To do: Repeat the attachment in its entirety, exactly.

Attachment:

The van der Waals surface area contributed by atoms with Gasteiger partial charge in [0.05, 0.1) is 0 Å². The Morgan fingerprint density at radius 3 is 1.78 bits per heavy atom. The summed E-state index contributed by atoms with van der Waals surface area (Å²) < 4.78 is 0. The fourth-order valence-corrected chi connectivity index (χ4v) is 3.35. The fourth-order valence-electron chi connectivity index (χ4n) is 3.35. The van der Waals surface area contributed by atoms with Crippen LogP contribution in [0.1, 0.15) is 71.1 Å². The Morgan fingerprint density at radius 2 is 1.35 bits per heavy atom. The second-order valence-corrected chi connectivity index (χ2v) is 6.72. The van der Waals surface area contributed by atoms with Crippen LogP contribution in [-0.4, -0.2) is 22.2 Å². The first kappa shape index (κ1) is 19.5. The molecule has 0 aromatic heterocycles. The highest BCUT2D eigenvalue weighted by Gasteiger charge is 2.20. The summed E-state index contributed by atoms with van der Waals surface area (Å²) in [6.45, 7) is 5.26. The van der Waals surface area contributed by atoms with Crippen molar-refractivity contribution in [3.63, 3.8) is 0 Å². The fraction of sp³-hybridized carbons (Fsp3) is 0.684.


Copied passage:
The van der Waals surface area contributed by atoms with Gasteiger partial charge in [0.05, 0.1) is 0 Å². The Morgan fingerprint density at radius 3 is 1.78 bits per heavy atom. The summed E-state index contributed by atoms with van der Waals surface area (Å²) < 4.78 is 0. The fourth-order valence-corrected chi connectivity index (χ4v) is 3.35. The fourth-order valence-electron chi connectivity index (χ4n) is 3.35. The van der Waals surface area contributed by atoms with Crippen LogP contribution in [0.1, 0.15) is 71.1 Å². The Morgan fingerprint density at radius 2 is 1.35 bits per heavy atom. The second-order valence-corrected chi connectivity index (χ2v) is 6.72. The van der Waals surface area contributed by atoms with Crippen LogP contribution in [-0.4, -0.2) is 22.2 Å². The first kappa shape index (κ1) is 19.5. The molecule has 0 aromatic heterocycles. The highest BCUT2D eigenvalue weighted by Gasteiger charge is 2.20. The summed E-state index contributed by atoms with van der Waals surface area (Å²) in [6.45, 7) is 5.26. The van der Waals surface area contributed by atoms with Crippen molar-refractivity contribution in [3.63, 3.8) is 0 Å². The fraction of sp³-hybridized carbons (Fsp3) is 0.684.